Every body structure is wrapped in connective tissue, or fascia, creating a structural continuity that gives form and function to every tissue and organ. Currently, there is still little information on the functions and interactions between the fascial continuum and the body system; unfortunately, in medical literature there are few texts explaining how fascial stasis or altered movement of the various connective layers can generate a clinical problem. Certainly, the fascia plays a significant role in conveying mechanical tension, in order to control an inflammatory environment. The fascial continuum is essential for transmitting muscle force, for correct motor coordination, and for preserving the organs in their site; the fascia is a vital instrument that enables the individual to communicate and live independently. This article considers what the literature offers on symptoms related to the fascial system, trying to connect the existing information on the continuity of the connective tissue and symptoms that are not always clearly defined. In our opinion, knowing and understanding this complex system of fascial layers is essential for the clinician and other health practitioners in finding the best treatment strategy for the patient.”
By Bruno Bordoni and Emiliano Zanier
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This article is very interesting to help with the visualization of this very important muscle called the Diaphragm. In Osteopathy, the Diaphragm is a key structure to assess; it is also called the main breathing muscle.
The Diaphragm has many anatomical connections with visceras/internal organs: two main blood vessels go through it (vena cava and abdominal aorta), its movement during inhalation and exhalation encourage intestinal transit/bowel movements, helping to drain the body toxins, and it also delimits the boundary between the thoracic cavity and the abdominal cavity. Therefore, the Diaphragm muscle is a key area to check due to its implication in the balance between the thoracic pressure and the abdominal pressure. Any dysfunction affecting this muscle will have consequences on the body function.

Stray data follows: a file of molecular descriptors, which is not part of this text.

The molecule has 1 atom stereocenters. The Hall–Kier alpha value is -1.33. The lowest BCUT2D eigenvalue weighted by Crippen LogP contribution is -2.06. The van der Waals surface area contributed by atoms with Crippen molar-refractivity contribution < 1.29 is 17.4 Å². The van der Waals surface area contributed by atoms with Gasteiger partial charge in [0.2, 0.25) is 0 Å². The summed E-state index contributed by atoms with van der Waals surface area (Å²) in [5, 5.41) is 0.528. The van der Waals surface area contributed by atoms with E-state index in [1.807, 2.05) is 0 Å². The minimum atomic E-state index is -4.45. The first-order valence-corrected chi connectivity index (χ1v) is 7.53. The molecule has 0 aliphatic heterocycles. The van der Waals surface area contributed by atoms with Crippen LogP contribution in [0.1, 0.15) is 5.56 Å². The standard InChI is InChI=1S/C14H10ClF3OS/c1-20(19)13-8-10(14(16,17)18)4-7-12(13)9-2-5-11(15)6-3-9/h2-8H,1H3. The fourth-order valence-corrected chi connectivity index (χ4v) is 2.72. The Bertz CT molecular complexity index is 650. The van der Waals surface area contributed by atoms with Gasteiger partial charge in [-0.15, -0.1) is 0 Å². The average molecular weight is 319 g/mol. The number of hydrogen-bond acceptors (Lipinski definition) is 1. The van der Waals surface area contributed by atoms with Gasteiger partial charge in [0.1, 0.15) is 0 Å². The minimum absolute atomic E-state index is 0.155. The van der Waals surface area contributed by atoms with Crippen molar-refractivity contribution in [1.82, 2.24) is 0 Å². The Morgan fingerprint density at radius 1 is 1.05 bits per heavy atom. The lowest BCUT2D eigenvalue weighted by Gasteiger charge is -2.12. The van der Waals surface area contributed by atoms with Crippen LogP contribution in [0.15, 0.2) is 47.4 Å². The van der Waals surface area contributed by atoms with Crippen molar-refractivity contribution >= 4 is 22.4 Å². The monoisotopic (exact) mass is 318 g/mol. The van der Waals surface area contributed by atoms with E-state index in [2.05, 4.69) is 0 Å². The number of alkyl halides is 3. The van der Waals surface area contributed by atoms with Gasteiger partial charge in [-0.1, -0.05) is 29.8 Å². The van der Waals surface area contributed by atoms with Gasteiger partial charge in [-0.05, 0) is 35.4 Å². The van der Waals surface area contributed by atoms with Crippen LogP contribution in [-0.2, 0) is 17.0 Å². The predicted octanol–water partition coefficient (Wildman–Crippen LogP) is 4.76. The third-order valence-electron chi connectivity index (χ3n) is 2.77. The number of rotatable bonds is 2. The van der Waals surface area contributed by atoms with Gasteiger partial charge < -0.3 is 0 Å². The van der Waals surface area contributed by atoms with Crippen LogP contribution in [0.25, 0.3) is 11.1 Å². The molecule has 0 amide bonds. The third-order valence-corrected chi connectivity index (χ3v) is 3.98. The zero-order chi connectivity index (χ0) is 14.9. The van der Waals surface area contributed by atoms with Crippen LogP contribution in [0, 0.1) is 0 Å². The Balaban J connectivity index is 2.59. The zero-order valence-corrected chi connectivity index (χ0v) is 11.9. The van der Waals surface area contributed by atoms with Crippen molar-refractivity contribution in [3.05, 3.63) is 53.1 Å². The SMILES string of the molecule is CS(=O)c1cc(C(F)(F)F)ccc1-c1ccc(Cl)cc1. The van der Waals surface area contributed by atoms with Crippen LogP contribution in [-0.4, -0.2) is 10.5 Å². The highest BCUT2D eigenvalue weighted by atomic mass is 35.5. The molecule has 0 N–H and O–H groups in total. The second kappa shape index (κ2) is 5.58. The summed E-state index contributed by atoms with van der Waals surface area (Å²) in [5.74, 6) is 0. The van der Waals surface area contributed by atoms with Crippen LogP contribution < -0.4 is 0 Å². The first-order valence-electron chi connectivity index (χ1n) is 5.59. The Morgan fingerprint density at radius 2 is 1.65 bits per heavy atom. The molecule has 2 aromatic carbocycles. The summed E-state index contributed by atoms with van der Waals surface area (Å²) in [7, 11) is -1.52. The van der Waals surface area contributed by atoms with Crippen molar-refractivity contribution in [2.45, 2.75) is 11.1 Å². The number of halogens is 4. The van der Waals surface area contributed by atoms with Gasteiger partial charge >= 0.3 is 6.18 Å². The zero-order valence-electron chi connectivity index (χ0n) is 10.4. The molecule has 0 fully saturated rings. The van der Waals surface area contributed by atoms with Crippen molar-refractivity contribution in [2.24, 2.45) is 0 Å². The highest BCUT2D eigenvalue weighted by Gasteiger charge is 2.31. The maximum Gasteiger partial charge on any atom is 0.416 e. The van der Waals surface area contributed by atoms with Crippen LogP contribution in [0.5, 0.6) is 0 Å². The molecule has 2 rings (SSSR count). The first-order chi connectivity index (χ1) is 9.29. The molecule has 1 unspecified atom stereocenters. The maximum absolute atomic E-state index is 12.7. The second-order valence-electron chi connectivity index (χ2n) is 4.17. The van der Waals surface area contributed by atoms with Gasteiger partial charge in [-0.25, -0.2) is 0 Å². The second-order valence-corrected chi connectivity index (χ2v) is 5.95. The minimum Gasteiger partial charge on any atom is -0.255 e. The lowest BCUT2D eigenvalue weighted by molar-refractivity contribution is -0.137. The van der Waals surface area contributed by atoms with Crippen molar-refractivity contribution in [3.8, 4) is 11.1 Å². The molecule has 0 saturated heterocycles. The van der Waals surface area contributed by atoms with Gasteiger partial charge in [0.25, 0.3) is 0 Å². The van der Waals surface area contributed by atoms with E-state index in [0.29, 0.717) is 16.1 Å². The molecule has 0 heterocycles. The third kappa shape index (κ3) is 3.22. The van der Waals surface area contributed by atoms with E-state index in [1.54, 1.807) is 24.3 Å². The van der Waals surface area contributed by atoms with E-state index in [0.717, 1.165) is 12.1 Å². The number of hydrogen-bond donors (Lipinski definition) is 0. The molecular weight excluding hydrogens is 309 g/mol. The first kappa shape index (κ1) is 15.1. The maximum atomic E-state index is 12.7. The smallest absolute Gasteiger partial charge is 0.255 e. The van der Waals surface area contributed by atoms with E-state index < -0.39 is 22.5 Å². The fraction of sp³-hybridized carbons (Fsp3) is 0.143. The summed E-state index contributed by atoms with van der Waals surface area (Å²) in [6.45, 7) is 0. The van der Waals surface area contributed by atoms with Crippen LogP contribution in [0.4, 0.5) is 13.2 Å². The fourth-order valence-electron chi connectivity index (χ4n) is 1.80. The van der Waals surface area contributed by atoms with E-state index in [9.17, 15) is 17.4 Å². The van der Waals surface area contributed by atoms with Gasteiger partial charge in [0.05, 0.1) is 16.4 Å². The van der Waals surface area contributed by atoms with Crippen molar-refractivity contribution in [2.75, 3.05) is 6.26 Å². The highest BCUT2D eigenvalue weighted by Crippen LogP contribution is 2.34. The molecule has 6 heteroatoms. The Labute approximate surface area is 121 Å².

The diaphragm muscle should not be seen as a segment but as part of a body system. This muscle is an important crossroads of information for the entire body, from the trigeminal system to the pelvic floor, passing from thoracic diaphragm to the floor of the mouth: the network of breath. Viola Frymann first spoke of the treatment of three diaphragms, and more recently four diaphragms have been discussed. Current scientific knowledge has led to discussion of the manual treatment of five diaphragms. This article highlights the anatomic connections and fascial and neurologic aspects of the diaphragm muscle, with four other structures considered as diaphragms: that is, the five diaphragms. The logic of the manual treatment proposed here is based on a concept and diagnostic work that should be the basis for any area of the body: The patient never just has a localized symptom but rather a system that adapts to a question.”
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